Author amaajemyfren
Recipients amaajemyfren, docs@python, eric.smith, ezio.melotti, gvanrossum
Date 2020-07-30.05:12:37
SpamBayes Score -1.0
Marked as misclassified Yes
Message-id <1596085958.04.0.846079495281.issue41411@roundup.psfhosted.org>
In-reply-to
Content
Hi,

Thanks Ezio for the detailed response.

> In the list of proposed solutions in my first message, 1-3 should be quite easy to implement.  This leaves us with 4-5.

To the best of my seeing there are only two places in the documentation that have information about f-strings. The tutorial[0] and the reference[1]
I have done PR 21681 that adds index to the tutorial although searching[2][3] does not seem to be better now that the reference has an index.

> The lexical analysis is probably fine as is.
I agree.

> The introduction in the tutorial should mention f-strings ....

This is there[0] but it _IS_ hard to find, when you don't know it is there.
It may not be very "introduction-y", and if you like I can make a go at trying to reword it.

> The stdtypes page is already quite long and crowded ...

True. But is this wrong? In my feeling this is reference documentation. It should be accurate, complete and clear. It may not need to be "textbook-like".

Some thoughts:
- There may be benefit in reorganising stdtypes.rst to improve the flow without changing the actual content. This could mean breaking it up into a number of documents rather than the monolith it is.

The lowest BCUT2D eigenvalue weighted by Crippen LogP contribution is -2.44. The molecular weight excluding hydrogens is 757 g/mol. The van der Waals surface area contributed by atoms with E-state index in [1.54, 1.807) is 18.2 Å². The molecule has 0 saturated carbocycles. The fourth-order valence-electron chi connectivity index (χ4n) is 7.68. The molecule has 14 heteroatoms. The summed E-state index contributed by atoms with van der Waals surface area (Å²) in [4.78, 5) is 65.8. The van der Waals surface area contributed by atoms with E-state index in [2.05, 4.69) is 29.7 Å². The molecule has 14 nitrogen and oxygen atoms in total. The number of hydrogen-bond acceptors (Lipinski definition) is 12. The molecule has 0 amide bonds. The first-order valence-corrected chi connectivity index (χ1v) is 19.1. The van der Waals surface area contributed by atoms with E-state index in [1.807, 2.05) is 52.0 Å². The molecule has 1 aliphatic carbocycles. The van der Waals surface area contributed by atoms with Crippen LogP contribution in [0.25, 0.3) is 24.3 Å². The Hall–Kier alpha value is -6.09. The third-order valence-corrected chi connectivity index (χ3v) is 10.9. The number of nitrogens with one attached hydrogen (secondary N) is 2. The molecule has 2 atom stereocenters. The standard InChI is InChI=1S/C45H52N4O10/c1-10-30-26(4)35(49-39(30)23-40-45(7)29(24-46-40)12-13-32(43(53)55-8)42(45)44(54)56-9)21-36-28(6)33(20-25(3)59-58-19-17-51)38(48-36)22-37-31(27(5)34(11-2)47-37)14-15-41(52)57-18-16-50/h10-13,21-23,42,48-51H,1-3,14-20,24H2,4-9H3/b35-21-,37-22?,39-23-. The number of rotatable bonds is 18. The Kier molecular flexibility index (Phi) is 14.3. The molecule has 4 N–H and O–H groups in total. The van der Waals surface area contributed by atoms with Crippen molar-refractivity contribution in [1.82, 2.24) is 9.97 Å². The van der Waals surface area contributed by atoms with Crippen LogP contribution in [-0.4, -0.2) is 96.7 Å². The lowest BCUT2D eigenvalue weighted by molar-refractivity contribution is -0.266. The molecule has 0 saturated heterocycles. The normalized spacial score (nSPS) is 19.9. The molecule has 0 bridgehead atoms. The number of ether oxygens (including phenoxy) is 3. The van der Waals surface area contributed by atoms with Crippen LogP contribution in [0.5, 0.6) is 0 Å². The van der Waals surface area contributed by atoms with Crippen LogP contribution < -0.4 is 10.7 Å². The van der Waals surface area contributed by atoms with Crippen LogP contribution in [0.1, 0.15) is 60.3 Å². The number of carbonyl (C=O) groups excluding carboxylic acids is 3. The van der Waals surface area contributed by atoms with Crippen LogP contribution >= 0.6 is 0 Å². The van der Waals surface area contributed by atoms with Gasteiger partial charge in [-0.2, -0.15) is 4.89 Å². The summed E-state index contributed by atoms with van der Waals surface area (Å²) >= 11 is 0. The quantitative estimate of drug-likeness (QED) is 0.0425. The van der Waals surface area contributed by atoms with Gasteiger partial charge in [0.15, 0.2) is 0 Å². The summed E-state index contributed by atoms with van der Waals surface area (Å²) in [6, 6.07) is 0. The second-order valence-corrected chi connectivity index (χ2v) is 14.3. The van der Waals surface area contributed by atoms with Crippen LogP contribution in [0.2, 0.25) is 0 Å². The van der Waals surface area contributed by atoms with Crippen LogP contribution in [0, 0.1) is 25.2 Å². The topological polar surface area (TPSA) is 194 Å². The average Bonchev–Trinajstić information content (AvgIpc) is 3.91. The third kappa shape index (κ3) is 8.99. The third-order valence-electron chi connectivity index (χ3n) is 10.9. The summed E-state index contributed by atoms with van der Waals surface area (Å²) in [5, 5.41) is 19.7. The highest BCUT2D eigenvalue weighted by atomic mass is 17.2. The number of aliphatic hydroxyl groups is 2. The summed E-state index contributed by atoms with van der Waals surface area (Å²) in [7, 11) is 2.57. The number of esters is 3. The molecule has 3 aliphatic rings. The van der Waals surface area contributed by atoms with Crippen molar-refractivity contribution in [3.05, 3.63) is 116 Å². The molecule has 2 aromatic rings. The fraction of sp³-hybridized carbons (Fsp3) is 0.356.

- It does feel like printf[4] was plugged in later because str.format()[5] had been explained earlier. (Although I believe printf came before str.format()). A first time reader of the document will find it hard to know the one way that is right when it comes to formatting.
- f-strings should probably also be described here because it _is_ built in, no? It may not be accurate to say it is in /Lib/strings. There is no reference that a developer can just look at to remind/confirm to themselves how to "do it".

> So, unless we add a separate page somewhere

This is why I was thinking of a HOWTO. Going back to your original pain in msg371912, someone wanted the f-string documentation and:
-- It was hard to find. (indexing? better table of contents?)
-- It was not very helpful WHEN it was found. (A second entry with f-strings in Lib that is easier for a dev to use?)

But now (and this is mainly to me) it appears that another problem is a need to consistently, clearly, and in one place describe the various elements/nuances/eccentricities of presenting data in Python: 
  - string
  - string.Formatter,
  - string.Template,
  - str.format()
  - f-string
  - Format Specification Mini-Language
  - maybe even __format__ and conversion?
  - etc

I propose one of the following two:
1) A new section in Library documentation just to handle strings, then systematically removing them elsewhere.(Built-In Functions, Built-In Types, Text Processing Services)
2) We take all that Python history and explain it in a HOWTO, and add a developer friendly reference in the Library for f-string. More like Logging Cookbook rather than Logging Howto.

!) above is similar to what you propose ... but different-ish.

[0] https://docs.python.org/dev/tutorial/inputoutput.html#formatted-string-literals
[1] https://docs.python.org/dev/reference/lexical_analysis.html#f-strings
[2] https://docs.python.org/dev/search.html?q=fstring
[3] https://docs.python.org/dev/search.html?q=f-string
[4] https://docs.python.org/dev/library/stdtypes.html#printf-style-bytes-formatting
[5] https://docs.python.org/dev/library/stdtypes.html#str.format
History
Date User Action Args
2020-07-30 05:12:38amaajemyfrensetrecipients: + amaajemyfren, gvanrossum, eric.smith, ezio.melotti, docs@python
2020-07-30 05:12:38amaajemyfrensetmessageid: <1596085958.04.0.846079495281.issue41411@roundup.psfhosted.org>
2020-07-30 05:12:38amaajemyfrenlinkissue41411 messages
2020-07-30 05:12:37amaajemyfrencreate